So where am I going with all the mad scribble, why I want to talk Star Trek movie villains of course. When it comes to V'Ger, because its an allegory for Spock coming to peace with his human half, their quest to understand V'Ger takes up so much screen time the audience ended up bored while wishing Kirk would use some phasers on it. Sometimes trying to crawl too deeply into your nemesis' skin is detrimental. So why does the probe in Voyage Home work so much better? After quickly analysing the probable motive of the probe due to Spock's superior skills, Kirk and crew turn the movie into an action yarn centered around the people trying to solve the danger posed by the probe. And not a movie centered on the probe.

Now Khan in Star Trek II was a truly well rounded character who so happened to be stark raving bonkers. From Space Seed we knew Khan Noonian Singh's background and what he had already tried to do to Kirk. Now its fifteen years later, like Ozymandius, all that is around Khan and his survivors is sand and death. For fifteen years he has simmered on Ceti Alpha VI hating James T Kirk and mourning the death of his beloved wife. So when Captain Terrell stumbles across him, we can understand why Khan thinks it's a sign and a gift for vengeance. And then there is Khan's loyal lieutenant Joachim who has retained a clearer vision than Khan of what USS Reliant and Genesis can mean to all the survivors. Because Joachim is such a level headed person of strong convictions, the madness of Khan is brought out more. Khan is Ahab and a ship named Enterprise is his white whale.

We can even empathize with Kruge and Chang, though they are Klingons. Kruge, being a product of Klingon culture that prizes strength while being steeped in hatred of the Federation, can only view Genesis as a weapon that will wipe out all of Klingon space. He is also a bored and frustrated Klingon since he can't kill too many of crew or feed them to his 'dog.' This makes him even more dangerous. So he takes his frustrations out upon USS Grissom and David Marcus while trying to protect his star nation from what he considers looming annihilation. Chang on the other hand fears a more cerebral threat to the Empire he so loyally serves. Peace with the Federation is something that is more anathema to him than is beer to a Baptist after services. Conflict or tension with the Federation is all he knows and Gorkon's peace initiatives scare the blood worms right out of him. So he finds himself allied with people whom would be his enemy, save they all have one goal - to derail the peace process between the Federation and the Klingon Empire. They all prefer the known horrors of ever possible war to the chance of peace. And it falls to Kirk to overcome his own hatred of Klingons for the murder of the son he just started to know and prove Gorkon right that peace is possible.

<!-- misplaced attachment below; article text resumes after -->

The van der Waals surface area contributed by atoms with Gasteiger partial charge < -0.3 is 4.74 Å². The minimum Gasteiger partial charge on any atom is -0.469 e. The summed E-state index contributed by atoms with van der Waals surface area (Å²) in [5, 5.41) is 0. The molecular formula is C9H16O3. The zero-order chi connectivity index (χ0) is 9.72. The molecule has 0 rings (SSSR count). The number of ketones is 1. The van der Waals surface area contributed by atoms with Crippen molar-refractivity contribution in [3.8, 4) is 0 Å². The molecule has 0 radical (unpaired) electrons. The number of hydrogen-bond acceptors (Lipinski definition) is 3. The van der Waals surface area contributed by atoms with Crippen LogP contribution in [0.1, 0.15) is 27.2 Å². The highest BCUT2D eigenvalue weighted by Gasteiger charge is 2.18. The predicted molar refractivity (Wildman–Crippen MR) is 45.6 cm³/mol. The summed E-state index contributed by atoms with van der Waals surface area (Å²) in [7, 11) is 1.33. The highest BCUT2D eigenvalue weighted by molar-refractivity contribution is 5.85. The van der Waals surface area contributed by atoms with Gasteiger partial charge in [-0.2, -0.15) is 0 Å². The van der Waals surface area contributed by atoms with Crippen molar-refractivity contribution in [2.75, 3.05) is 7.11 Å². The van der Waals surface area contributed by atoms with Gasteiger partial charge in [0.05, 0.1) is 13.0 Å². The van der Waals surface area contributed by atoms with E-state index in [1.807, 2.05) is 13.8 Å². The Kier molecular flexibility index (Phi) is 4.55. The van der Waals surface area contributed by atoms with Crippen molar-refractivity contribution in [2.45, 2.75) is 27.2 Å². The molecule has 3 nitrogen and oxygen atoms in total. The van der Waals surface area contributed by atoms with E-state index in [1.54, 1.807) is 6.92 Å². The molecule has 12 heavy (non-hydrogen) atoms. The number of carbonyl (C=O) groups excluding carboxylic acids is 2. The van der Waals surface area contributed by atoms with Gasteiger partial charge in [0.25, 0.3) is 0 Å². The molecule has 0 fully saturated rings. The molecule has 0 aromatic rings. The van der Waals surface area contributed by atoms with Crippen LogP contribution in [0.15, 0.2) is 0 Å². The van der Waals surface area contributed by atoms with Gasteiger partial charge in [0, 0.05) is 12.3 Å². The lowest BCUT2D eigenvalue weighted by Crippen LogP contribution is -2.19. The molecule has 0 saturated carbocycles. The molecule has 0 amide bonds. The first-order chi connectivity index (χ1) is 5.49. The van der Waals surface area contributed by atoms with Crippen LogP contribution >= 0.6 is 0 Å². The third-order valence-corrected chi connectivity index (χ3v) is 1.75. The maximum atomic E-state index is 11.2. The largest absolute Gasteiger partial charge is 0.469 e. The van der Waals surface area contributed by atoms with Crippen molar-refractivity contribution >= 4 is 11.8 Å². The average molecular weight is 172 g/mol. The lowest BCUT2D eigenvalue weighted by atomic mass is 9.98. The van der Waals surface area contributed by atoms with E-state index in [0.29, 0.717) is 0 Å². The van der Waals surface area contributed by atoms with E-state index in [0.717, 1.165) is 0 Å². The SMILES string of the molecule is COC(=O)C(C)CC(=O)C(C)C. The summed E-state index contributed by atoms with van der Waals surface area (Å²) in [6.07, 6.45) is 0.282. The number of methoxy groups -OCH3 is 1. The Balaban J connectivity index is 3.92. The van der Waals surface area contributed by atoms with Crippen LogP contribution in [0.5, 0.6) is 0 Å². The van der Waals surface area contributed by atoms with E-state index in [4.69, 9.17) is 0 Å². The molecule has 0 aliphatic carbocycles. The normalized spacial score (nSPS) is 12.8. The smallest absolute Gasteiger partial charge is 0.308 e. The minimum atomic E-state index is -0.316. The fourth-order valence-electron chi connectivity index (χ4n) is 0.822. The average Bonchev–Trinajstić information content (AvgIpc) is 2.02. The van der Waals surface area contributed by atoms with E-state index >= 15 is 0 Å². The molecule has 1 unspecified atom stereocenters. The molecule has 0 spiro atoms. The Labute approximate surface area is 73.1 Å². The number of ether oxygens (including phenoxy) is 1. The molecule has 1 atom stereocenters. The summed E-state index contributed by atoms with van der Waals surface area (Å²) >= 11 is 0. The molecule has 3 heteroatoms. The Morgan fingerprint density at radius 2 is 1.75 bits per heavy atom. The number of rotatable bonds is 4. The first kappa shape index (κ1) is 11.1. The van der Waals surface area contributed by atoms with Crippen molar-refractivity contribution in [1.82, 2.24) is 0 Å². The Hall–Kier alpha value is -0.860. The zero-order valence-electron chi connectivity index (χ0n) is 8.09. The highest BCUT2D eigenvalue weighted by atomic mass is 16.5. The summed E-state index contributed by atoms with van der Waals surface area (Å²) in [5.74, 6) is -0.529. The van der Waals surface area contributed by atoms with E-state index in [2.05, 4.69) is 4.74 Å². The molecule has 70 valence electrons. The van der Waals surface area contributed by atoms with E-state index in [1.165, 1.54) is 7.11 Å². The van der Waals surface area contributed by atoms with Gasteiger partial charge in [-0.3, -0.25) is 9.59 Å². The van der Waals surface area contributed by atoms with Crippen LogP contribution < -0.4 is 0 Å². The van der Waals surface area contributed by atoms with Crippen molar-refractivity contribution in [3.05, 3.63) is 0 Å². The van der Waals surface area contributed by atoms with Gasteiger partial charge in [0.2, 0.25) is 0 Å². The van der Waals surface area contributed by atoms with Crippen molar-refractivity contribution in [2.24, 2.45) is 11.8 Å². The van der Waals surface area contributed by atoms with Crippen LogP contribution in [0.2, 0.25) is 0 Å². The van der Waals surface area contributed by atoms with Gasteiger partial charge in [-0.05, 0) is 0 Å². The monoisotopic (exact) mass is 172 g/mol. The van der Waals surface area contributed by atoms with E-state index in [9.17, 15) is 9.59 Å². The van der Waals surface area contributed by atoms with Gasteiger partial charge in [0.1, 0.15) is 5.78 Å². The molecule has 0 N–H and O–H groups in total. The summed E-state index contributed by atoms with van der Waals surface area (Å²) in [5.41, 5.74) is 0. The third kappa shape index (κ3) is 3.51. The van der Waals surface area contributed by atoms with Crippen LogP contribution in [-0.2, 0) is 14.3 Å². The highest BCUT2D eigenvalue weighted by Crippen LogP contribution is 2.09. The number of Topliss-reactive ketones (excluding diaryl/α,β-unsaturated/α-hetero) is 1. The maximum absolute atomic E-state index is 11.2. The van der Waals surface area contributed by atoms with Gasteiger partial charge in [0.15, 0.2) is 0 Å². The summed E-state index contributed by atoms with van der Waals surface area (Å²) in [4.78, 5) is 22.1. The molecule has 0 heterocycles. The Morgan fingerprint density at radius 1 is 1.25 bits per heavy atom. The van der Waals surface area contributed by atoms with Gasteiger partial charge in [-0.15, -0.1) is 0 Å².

When compared to such villians, Nero in the latest movie is but a pale shadow. He does not stalk menacingly across the bridge of his ship like Khan or lapse into bombast, he just sits there with his spear. Only once is the reasons for his hatred of Spock, Vulcan, and the Federation explained. And its never expanded upon. Nor does Nero have a good lieutenant, he has an abject servant. Through out most of the movie, the personality of Nero is that of wallpaper as he sits and broods, hardly that of someone who has been kissed by the hand of cruel fate into an avenger of his dead people. Instead Nero exists solely as a plot device to menace Earth ala V'Ger or the probe so the new version of James T Kirk can sit in the center seat. In the end V'Ger had more personality than Nero.


The WordSmith from Nantucket said...

Nero definitely should have been developed. You need a compelling villain.

I simply do not understand why movies can't develop well-rounded characters.

Still enjoyed the movie, on its own terms, though. Not perfect, a little weird given the new look and actors and minus the Roddenberry touch, but still enjoyable.

Anonymous said...